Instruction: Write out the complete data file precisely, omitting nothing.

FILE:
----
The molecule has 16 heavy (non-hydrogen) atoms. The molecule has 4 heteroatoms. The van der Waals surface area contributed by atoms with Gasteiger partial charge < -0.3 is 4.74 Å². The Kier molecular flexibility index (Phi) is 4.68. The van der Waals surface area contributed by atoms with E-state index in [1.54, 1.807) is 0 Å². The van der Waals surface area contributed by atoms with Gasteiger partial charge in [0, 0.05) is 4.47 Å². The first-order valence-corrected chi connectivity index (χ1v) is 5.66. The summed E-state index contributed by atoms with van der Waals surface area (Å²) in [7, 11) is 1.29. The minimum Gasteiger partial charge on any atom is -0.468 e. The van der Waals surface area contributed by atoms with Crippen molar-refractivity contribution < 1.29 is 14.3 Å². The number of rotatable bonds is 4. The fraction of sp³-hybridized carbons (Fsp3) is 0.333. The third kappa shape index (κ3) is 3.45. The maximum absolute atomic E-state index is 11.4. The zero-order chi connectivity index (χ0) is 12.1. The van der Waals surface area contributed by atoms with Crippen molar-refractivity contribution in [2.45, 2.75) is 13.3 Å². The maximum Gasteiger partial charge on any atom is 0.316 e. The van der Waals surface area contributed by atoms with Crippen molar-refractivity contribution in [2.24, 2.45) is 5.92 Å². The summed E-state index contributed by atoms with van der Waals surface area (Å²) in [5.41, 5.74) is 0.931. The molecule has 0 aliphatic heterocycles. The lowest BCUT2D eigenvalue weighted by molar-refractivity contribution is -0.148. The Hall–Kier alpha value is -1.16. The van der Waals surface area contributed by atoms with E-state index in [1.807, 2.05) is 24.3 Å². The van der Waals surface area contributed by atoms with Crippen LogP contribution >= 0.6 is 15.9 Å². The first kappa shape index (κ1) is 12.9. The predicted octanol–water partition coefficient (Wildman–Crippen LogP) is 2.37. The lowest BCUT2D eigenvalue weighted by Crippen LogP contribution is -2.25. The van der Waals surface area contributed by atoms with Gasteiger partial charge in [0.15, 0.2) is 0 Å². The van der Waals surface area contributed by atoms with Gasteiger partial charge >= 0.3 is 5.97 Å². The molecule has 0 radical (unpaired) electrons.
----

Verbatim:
The molecule has 16 heavy (non-hydrogen) atoms. The molecule has 4 heteroatoms. The van der Waals surface area contributed by atoms with Gasteiger partial charge < -0.3 is 4.74 Å². The Kier molecular flexibility index (Phi) is 4.68. The van der Waals surface area contributed by atoms with E-state index in [1.54, 1.807) is 0 Å². The van der Waals surface area contributed by atoms with Gasteiger partial charge in [0, 0.05) is 4.47 Å². The first-order valence-corrected chi connectivity index (χ1v) is 5.66. The summed E-state index contributed by atoms with van der Waals surface area (Å²) in [7, 11) is 1.29. The minimum Gasteiger partial charge on any atom is -0.468 e. The van der Waals surface area contributed by atoms with Crippen molar-refractivity contribution < 1.29 is 14.3 Å². The number of rotatable bonds is 4. The fraction of sp³-hybridized carbons (Fsp3) is 0.333. The third kappa shape index (κ3) is 3.45. The maximum absolute atomic E-state index is 11.4. The zero-order chi connectivity index (χ0) is 12.1. The van der Waals surface area contributed by atoms with Crippen molar-refractivity contribution in [2.45, 2.75) is 13.3 Å². The maximum Gasteiger partial charge on any atom is 0.316 e. The van der Waals surface area contributed by atoms with Crippen molar-refractivity contribution in [2.24, 2.45) is 5.92 Å². The summed E-state index contributed by atoms with van der Waals surface area (Å²) in [5.41, 5.74) is 0.931. The molecule has 0 aliphatic heterocycles. The lowest BCUT2D eigenvalue weighted by molar-refractivity contribution is -0.148. The Hall–Kier alpha value is -1.16. The van der Waals surface area contributed by atoms with E-state index in [1.807, 2.05) is 24.3 Å². The van der Waals surface area contributed by atoms with Crippen LogP contribution >= 0.6 is 15.9 Å². The first kappa shape index (κ1) is 12.9. The predicted octanol–water partition coefficient (Wildman–Crippen LogP) is 2.37. The lowest BCUT2D eigenvalue weighted by Crippen LogP contribution is -2.25. The van der Waals surface area contributed by atoms with Gasteiger partial charge in [0.15, 0.2) is 0 Å². The van der Waals surface area contributed by atoms with Gasteiger partial charge >= 0.3 is 5.97 Å². The molecule has 0 radical (unpaired) electrons.